This is the oldest operating vessel with a diagonal, compound steam engine, with disc valve gear. Operating at a higher pressure than the oscillating-cylinder engines then used in lake steamers, this type of engine was more powerful and efficient, as well as smaller. The compound engine, built by Sulzer brothers of Winterthur, uses super-heated steam from the boilers in two stages-high and low pressure-before exhausting it into a condenser. The engine produces 650 horsepower, turning two paddle wheels.
The oscillating steam engine, built by John Penn & Sons, is located aboard the famed paddle steamer Diesbar. Diesbar is the second oldest of a fleet of nine paddle steamers in Dresden. What makes the Diesbar unique is its coal fueled engine and single deck design. The John Penn and Sons engine that runs the steamer is the oldest operational marine steam engine in the world. It has been in operation for over 165 years.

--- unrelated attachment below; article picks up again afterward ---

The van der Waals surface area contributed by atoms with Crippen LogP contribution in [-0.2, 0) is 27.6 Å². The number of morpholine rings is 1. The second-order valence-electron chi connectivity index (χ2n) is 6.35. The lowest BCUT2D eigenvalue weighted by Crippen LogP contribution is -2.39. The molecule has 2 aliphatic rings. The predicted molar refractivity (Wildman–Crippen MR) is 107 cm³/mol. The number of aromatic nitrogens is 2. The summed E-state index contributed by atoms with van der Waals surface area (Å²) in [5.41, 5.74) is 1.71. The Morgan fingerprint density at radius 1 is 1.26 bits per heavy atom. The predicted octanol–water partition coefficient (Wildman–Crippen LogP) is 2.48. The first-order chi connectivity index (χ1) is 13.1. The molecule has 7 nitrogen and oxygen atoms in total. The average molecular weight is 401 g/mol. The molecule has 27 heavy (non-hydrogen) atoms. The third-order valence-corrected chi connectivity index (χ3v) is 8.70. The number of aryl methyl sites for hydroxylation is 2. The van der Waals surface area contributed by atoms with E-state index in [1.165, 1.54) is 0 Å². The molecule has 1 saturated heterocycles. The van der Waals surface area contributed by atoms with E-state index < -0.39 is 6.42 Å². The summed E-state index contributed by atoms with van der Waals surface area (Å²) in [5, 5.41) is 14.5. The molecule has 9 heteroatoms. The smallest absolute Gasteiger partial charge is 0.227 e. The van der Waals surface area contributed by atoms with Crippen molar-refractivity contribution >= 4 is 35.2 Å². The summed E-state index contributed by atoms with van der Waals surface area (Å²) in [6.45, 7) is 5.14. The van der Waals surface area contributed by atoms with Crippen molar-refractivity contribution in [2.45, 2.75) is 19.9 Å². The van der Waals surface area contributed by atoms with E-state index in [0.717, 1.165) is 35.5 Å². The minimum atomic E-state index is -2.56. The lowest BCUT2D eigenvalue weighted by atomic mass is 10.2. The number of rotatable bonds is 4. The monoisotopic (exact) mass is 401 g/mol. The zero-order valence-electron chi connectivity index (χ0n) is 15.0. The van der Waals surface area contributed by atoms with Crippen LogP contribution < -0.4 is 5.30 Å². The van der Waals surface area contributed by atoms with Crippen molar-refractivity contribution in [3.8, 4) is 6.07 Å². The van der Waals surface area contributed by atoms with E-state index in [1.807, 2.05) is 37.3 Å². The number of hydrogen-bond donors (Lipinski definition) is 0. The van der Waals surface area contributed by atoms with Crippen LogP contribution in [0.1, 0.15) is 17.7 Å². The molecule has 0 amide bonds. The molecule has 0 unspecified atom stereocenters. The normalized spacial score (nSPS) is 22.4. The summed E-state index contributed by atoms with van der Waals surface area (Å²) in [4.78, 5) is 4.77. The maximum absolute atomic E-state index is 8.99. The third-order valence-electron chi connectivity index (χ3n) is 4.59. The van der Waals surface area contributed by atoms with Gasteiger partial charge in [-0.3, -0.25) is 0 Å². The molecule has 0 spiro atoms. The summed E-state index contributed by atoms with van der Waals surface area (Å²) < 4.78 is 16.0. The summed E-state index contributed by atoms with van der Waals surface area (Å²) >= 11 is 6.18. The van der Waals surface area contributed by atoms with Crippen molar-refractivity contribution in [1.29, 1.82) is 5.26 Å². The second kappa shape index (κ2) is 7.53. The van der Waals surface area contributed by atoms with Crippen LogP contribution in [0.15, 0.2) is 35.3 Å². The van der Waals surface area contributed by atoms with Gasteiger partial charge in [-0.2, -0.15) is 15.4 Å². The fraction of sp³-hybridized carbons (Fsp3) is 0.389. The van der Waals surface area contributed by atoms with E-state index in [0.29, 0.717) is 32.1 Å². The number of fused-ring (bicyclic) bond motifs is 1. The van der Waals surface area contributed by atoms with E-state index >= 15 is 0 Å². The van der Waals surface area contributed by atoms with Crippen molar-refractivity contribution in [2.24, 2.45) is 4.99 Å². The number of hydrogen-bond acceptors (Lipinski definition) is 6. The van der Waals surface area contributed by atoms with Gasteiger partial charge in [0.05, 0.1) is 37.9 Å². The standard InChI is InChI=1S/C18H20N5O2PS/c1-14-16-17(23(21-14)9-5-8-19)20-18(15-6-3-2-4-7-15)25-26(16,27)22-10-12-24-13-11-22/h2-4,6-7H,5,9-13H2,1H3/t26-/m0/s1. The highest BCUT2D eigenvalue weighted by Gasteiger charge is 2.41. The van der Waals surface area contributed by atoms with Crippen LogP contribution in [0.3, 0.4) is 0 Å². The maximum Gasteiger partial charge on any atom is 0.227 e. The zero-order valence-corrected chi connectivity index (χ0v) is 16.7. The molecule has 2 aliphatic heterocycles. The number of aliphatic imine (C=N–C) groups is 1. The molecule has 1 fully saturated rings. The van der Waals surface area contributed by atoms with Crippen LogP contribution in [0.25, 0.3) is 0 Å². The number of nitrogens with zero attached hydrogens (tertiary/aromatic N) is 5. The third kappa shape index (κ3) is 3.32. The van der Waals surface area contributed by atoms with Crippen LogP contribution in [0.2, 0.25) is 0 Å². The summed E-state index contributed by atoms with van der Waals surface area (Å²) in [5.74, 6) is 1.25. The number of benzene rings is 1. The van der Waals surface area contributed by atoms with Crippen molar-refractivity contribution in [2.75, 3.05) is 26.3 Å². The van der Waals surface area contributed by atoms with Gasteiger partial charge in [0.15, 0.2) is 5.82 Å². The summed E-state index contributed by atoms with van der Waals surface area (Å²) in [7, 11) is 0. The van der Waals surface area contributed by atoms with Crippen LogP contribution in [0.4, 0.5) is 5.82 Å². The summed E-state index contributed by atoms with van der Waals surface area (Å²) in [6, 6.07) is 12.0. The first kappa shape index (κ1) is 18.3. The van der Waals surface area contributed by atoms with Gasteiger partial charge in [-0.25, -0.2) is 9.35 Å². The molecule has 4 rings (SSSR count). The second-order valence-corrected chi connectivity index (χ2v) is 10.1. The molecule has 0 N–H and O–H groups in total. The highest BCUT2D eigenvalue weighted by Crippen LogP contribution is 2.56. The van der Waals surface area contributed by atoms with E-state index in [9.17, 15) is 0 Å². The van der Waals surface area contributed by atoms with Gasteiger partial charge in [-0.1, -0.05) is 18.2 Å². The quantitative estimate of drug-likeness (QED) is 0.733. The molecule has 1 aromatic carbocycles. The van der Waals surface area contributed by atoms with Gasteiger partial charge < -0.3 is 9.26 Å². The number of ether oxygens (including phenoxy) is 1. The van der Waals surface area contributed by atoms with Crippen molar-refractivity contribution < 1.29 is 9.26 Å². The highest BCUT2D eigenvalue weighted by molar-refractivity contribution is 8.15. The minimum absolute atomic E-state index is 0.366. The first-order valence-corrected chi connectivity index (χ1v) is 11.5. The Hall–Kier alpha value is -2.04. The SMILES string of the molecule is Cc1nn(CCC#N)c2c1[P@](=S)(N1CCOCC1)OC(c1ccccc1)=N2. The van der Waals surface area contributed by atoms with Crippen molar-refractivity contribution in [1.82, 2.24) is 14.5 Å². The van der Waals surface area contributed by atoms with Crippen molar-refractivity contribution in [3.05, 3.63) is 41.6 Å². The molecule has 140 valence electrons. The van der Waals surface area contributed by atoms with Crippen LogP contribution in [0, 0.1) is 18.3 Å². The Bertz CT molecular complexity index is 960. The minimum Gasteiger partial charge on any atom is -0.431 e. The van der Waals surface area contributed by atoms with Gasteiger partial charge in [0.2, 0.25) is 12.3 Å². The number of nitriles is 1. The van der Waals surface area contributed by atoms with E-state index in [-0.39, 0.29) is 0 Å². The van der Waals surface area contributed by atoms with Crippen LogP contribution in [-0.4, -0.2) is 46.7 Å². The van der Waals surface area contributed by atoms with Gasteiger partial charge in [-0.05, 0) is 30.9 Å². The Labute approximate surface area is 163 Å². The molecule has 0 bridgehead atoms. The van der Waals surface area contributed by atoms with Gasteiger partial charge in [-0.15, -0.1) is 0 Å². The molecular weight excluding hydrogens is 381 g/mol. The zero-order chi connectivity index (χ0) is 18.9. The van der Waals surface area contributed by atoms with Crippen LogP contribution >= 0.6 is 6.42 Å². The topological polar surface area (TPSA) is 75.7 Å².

On April 21, 1949, a completely outdoor turbine-generator was placed into commercial operation at the Greens Bayou electric power plant--the first fully outdoor unit to operate in the United States. The demand for unprecedented quantities of electricity after World War II pressed utilities to provide addition power quickly. The outdoor design, unlike the traditional large turbine hall, resulted in significant reductions in the cost per kilowatt to build the plant.